This is an archived article and the information in the article may be outdated. Please look at the time stamp on the story to see when it was last updated.

CLEVELAND, Ohio (WJW) – Ohio Governor Mike DeWine in Cleveland Tuesday at the Wolstein Center talked with Fox 8 about declining demand for the vaccine and the effort to turn things around.

Tuesday marked the first day of walk-in availability at the center with officials reporting at least 180 people who walked in for a vaccination. Scheduling an appointment is still encouraged as demand for a vaccination slowed at the site opening up appointments.

A spokesperson reports as of Tuesday afternoon, 3,500 appointments were scheduled for the week. The center has the capability to vaccinate 6,000 people per day and previously met the goal consistently.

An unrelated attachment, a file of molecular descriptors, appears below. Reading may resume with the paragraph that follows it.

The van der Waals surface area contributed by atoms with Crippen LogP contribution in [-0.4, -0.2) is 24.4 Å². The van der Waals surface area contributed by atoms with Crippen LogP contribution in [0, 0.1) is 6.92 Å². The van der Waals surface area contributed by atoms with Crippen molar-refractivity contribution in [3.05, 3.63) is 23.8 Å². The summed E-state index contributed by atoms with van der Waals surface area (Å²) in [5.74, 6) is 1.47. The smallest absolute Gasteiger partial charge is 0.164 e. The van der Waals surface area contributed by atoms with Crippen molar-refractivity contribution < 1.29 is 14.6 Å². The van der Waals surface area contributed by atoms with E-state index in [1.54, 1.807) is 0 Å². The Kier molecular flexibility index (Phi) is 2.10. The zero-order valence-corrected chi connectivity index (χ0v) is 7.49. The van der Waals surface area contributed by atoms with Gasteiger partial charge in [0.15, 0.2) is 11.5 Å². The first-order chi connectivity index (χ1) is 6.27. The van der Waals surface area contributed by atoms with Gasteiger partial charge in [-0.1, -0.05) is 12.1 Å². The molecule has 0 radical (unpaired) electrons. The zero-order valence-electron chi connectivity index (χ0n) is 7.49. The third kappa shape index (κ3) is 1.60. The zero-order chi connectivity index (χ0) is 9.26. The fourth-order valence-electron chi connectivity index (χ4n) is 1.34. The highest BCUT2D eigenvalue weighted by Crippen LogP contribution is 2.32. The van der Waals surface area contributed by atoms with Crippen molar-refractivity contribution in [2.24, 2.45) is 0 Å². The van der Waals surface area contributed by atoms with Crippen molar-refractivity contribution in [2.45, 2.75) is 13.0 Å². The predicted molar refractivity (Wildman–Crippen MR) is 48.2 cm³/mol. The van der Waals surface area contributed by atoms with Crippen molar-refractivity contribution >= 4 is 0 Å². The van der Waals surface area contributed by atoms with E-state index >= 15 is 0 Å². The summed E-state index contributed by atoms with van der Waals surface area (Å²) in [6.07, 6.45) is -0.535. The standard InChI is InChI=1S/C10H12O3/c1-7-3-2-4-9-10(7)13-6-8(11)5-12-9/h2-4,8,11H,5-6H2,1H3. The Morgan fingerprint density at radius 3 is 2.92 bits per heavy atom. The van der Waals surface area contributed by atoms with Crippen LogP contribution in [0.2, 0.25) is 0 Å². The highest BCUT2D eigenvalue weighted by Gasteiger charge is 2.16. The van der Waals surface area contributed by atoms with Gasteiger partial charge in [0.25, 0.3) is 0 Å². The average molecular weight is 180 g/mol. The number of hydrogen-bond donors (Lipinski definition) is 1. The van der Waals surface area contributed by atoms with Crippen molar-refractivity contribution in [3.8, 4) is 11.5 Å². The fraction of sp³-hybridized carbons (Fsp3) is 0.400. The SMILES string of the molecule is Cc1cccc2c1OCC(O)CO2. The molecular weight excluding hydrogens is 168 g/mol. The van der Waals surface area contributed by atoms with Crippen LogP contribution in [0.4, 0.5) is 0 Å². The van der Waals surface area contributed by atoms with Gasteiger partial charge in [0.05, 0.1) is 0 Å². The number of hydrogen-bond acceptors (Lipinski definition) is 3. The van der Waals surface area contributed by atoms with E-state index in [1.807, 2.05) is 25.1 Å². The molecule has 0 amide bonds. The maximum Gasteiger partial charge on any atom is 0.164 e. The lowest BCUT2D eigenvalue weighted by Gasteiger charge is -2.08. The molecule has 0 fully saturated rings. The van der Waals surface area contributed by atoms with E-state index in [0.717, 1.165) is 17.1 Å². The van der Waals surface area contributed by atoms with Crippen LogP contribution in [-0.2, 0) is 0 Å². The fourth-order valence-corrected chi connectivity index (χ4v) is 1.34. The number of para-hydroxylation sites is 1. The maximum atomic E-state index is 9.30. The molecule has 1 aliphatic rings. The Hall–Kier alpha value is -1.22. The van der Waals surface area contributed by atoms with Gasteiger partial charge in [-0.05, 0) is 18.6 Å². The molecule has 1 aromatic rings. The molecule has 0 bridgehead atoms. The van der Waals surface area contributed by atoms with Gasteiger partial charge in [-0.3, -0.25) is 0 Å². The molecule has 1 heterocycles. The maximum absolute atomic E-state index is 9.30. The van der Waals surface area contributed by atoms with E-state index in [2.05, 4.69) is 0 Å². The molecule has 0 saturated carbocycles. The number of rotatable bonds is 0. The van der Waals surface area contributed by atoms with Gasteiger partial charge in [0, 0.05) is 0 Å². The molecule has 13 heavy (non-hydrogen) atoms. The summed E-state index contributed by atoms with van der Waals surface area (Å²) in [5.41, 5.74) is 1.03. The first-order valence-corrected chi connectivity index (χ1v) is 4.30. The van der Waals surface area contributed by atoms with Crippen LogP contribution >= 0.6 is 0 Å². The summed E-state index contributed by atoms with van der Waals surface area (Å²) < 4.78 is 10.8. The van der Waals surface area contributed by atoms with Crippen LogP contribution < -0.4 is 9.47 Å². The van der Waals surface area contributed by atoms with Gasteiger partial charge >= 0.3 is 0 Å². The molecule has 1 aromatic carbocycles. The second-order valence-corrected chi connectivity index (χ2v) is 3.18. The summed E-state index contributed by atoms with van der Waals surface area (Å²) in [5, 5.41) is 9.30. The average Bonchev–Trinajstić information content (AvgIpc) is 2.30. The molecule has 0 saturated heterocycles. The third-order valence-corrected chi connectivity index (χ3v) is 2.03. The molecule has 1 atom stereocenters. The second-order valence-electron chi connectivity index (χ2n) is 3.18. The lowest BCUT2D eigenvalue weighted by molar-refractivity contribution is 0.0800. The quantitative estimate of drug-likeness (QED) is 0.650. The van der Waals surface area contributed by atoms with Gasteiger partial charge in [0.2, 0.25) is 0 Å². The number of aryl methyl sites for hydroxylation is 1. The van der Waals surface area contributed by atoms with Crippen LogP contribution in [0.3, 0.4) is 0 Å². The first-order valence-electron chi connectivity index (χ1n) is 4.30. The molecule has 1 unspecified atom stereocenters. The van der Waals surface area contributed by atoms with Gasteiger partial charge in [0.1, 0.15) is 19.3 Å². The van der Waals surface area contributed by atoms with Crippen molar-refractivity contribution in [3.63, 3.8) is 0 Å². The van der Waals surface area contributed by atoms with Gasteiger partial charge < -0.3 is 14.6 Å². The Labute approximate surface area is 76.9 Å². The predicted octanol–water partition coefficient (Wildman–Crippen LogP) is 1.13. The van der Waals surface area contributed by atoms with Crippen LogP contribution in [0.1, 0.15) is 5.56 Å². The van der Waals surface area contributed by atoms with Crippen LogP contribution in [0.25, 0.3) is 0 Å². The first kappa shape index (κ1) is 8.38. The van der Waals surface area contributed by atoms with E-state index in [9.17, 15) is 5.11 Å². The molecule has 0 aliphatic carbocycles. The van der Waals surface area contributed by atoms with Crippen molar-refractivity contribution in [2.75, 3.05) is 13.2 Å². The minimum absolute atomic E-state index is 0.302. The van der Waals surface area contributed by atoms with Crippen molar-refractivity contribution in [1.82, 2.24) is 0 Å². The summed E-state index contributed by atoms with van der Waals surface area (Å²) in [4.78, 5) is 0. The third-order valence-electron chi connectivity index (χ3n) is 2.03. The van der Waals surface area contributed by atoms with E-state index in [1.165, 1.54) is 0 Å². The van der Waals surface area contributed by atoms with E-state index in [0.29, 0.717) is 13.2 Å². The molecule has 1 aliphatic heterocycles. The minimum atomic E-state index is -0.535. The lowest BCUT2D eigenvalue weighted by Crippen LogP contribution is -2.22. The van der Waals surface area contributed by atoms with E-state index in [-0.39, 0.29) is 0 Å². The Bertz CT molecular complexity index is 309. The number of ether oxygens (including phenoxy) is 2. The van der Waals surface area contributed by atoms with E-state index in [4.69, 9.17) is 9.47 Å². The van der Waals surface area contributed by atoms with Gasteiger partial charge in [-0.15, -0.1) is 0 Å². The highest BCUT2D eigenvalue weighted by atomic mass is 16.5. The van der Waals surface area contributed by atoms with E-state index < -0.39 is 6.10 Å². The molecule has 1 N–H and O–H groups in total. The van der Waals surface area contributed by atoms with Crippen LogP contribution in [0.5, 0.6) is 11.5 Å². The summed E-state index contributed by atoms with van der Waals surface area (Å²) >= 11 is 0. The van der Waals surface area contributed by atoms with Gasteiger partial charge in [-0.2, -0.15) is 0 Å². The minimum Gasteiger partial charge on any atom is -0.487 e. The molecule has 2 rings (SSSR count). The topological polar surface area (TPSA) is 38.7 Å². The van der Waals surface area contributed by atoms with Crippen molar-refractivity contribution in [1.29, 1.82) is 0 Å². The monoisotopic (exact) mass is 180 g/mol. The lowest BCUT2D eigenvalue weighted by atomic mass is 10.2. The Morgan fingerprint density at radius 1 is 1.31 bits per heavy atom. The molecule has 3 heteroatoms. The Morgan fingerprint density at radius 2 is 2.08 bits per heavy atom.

“This site is still very efficient; it’s very easy to access for people,” said Governor DeWine. “It’s well run…so we’re going to keep it open. In fact we’re extending beyond the original eight weeks that we had planned; we’re taking it to 12 weeks. We’re not going to see 6,000 a day but we’ve got 40 percent of the population already vaccinated.”

According to the state vaccination dashboard, 4.6 million people in Ohio have started their vaccinations.

Gov. DeWine said there is a possibility the Johnson and Johnson vaccine might be administered at the Wolstein Center during week nine of its 12-week vaccination availability. He says any change would depend on the public appetite for the one-dose shot, which was paused for a short time after reports of deadly blood clots.

The governor said he is not looking to any one number or percentage of vaccinations Ohio needs to reach for health orders to be lifted. 

“When you get 40% of the population that can’t get it and, in all likelihood, can’t spread it, that’s major progress. We don’t know what herd immunity is; no expert that I talk to can tell me.”